Risk assets mostly fell in September, reflecting a return to rising COVID-19 infection rates and restrictions in the US and Europe, as well as rising international trade tensions with China and a stand-off between President Trump and Congress, halting US supplementary unemployment benefit payments. On the positive side, signs of economic recovery in major economies proliferated in month with most economic reports beating market expectations.
In September, most major share markets fell between 1.4% for Germany’s DAX and 4.0% for Australia’s ASX 200. Japan’s Nikkei bucked the falling trend with a 0.2% gain for the month. The US S&P 500 showed one of the bigger falls, down 3.9% with major tech companies, that led recovering stocks since the major downward correction earlier in the year, leading the fall in September. In Australia, rising concerns about the deteriorating trade relationship with China, Victoria’s continuing shutdowns to suppress COVID-19 infections and looming end-September step-downs in income support programs all took a toll periodically on heavy-weight market sectors such as banks and resource stocks.
Credit markets fell in September, although comparatively modestly compared with share markets. Central banks around the world continue to declare they are prepared to support bond and credit markets for as long as it takes to foster economic recovery.
Deep recessions, and the one this year was the deepest since the 1930s, usually lead to sharply rising business and household bankruptcies and credit defaults. The link between recession and rising credit defaults has been severed for the time being by government income support programs, changes to bankruptcy legislation and loan repayment holidays provided by banks.
Some of this assistance is in the process of changing. In Australia JobKeeper and JobSeeker payments stepped lower at the end of September and at this stage will phase out entirely by April next year. The relative strength of credit markets is likely to become more dependent upon the strength of economic recovery as support programs diminish. At this stage, economic recovery signs are promising, especially in the key housing market where prices have fallen much less than expected in the wake of the recession and home sales, other than in Victoria, are rising faster than expected.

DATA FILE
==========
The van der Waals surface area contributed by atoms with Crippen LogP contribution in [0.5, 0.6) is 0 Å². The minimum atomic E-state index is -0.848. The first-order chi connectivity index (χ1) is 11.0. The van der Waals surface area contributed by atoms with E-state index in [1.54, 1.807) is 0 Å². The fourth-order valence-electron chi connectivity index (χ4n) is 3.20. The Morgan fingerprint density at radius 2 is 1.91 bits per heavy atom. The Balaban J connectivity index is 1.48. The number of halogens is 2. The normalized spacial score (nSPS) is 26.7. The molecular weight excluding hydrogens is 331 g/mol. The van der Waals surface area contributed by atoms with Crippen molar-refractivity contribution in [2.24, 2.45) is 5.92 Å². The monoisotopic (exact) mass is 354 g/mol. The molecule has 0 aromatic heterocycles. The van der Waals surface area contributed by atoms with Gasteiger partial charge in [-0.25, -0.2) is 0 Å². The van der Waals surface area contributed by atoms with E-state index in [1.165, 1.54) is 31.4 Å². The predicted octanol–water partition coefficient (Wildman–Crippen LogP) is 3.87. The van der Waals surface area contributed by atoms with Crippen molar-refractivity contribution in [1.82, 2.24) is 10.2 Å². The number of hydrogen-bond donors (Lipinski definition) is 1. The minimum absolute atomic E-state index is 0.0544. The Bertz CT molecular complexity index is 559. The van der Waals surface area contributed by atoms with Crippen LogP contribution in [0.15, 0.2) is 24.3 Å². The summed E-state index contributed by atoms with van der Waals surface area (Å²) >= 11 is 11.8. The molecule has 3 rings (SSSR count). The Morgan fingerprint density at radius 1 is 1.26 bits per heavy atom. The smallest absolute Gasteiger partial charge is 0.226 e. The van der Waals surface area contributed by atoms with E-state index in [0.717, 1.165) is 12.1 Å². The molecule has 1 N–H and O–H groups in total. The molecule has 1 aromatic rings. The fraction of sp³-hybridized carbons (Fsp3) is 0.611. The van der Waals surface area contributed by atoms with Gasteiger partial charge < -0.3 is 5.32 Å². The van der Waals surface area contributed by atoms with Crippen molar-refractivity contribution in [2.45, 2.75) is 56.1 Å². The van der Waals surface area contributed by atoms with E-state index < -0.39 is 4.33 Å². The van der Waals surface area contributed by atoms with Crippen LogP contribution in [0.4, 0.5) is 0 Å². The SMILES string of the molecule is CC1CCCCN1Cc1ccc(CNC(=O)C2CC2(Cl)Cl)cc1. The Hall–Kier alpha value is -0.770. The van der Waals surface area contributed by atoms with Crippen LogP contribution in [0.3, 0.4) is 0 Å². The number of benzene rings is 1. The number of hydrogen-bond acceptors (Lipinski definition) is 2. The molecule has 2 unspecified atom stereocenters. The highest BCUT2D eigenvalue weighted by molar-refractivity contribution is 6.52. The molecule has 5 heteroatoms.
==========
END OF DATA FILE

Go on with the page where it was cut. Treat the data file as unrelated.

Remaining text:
While credit and risk assets suffered falls in September, safe-haven Government bonds became more attractive to investors. Central banks, including the US Federal Reserve (Fed) and the RBA, again reaffirmed their commitment to a protracted period of low official interest rates and bond buying support. The Fed provided forecasts that the Funds Rate would stay in 0-0.25% range out to at least 2024. RBA guidance through the speeches of senior officials pointed to the possibility of the current 0.25% cash rate being cut, although not to negative rate territory. The US 10-year bond yield fell by 2 basis points (bps) to 0.68% in September while the 30-year Treasury yield fell by 1bps to 1.46%.
In Australia, the fall in bond yields was more pronounced than in the US in September with the hint of an RBA rate cut not far ahead. The 10-year bond yield fell by 17bps during the month to 0.81% while the 3-year bond yield (RBA target to cap at 0.25%) fell below 0.20% with barely any RBA buying support.
The Australian bond market will be tested with a sharp lift in government bonds on offer over coming months to fund a record budget deficit in 2020-21 to be announced in the Budget and tipped to be around $A210 billion. Normally a big lift in government borrowing in a recovering economy would generate rising bond yields but this is less likely with the RBA’s buying program, strong demand from overseas investors for Australian government bonds as well as persistently low inflation.
The RBA is also prepared to easy monetary conditions further in need. At its 1 September policy meeting the RBA extended the amount of its 25bps term funding facility to ADIs to help support lending. It has indicated since the possibility of cutting the cash rate again. We are penciling in a 15bps cash rate cut to 0.10% either at the policy meeting tomorrow or at the early November policy meeting. The RBA will also probably cut the cap rate for the 3-year government bond to 0.10%. These new low rates will probably stay in place through to 2024. While economic recovery is surprising on the upside presently there will inevitably be lumps and bumps ahead and even in the best of circumstances the economy will take at least three years to recover to where it would have been on the growth trajectory immediately before the devastating COVID-19 recession.